4 posts / 0 new
Last post
Source for cedar

I was wondering if anyone could recommend a source for structural cedar on the east coast. I live near the Baltimore area. Thanks in advance for any help you can give.


Re: Source for cedar

what is the cedar for, typically cedar isnt a very strong species of wood. its known mainly for its resistance to decay when exposed to teh elements.

anyhow your best bet is to talk to the guys on the contractors desk at a true lumberyard.. ones that pro's use. bigbox stores have limited access to this sort of thing and hardly every do special orders

Re: Source for cedar

Cedar was being pushed in the 1920's for wood framed homes by lumber companies on the west coast. They may however have required using large framing members. Although full dimension lumber and thicker floor joists were common. Where 6" or 8" joists are used now, it was more common to see 8" or 10" joists then.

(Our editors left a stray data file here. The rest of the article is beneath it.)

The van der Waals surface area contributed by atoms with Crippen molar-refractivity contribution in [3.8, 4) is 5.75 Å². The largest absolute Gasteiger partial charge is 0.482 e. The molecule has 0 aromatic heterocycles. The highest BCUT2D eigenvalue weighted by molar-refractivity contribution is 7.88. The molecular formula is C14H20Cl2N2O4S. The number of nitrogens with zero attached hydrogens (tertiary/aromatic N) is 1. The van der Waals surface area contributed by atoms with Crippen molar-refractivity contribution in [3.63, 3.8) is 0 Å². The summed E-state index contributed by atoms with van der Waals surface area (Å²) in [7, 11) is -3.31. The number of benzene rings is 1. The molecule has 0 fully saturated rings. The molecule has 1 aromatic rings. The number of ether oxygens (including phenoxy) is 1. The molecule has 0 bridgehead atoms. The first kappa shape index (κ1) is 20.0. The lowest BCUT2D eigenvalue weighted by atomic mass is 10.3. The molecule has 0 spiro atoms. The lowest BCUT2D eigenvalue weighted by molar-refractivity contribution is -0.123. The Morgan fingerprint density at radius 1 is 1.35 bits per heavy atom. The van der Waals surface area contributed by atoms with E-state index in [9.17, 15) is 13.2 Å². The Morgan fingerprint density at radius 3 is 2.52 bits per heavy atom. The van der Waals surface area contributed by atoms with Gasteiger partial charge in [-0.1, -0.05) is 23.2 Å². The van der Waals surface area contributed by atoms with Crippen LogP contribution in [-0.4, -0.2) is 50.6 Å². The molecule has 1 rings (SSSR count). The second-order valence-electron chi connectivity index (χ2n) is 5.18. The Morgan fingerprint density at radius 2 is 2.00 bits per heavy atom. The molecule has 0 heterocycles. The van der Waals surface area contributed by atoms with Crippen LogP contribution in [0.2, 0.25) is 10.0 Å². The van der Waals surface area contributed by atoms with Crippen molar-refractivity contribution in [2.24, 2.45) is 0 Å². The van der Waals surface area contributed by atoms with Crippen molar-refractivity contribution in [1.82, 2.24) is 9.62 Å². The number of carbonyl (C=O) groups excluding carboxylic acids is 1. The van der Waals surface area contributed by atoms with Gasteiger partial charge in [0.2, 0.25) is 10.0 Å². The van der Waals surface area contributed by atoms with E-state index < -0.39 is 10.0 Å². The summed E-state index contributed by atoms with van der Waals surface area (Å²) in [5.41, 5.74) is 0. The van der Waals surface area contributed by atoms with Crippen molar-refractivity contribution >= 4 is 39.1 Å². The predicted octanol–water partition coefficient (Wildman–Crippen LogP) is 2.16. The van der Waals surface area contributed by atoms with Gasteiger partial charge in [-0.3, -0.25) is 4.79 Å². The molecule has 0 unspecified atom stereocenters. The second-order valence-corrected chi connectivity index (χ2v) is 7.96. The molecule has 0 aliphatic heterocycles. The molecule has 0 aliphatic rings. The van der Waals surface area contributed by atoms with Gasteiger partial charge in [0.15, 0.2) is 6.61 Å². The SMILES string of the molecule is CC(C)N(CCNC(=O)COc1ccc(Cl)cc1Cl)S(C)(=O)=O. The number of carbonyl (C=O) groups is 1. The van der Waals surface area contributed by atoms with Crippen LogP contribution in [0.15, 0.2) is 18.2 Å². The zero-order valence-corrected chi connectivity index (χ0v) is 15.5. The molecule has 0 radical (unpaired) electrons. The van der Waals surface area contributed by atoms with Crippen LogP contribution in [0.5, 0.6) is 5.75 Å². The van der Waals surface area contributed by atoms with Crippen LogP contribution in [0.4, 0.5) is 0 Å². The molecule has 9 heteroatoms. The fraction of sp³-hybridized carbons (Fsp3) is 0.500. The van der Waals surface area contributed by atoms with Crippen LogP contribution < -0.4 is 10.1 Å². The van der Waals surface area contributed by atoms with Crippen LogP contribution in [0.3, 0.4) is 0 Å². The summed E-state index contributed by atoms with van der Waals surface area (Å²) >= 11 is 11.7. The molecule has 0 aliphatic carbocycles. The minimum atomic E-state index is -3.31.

A good independent lumber yard in an area with a lot of historic homes might be able to help you.

You might do a web search as well for cedar and dimensional lumber strength. THere should be an certified standard for different species fo wood.

Re: Source for cedar

We are replacing a deck on our house that uses beams that are integrated into the structure of the house. Fir is what was there before....but that has all rotted. We plan to cut the bad parts of the beams off...and build a stand alone deck that is no longer tied into the house structure. These beams are big 4"x12" nominal. The beams are on 8 foot centers and are very visible from the first floor. I do not want to use PT as these elements are so prominent. If not cedar nor PT, what would these things be made of? Cypress? I think redwood is out of consideration due to cost.

BTW...the actually decking material is 4"x6" (typically 16 foot long) boards that span between the 8' beams. I would rather not use PT there either.

Sponsored Stories

TV Listings

Find TV listings for This Old House and Ask This Old House in your area.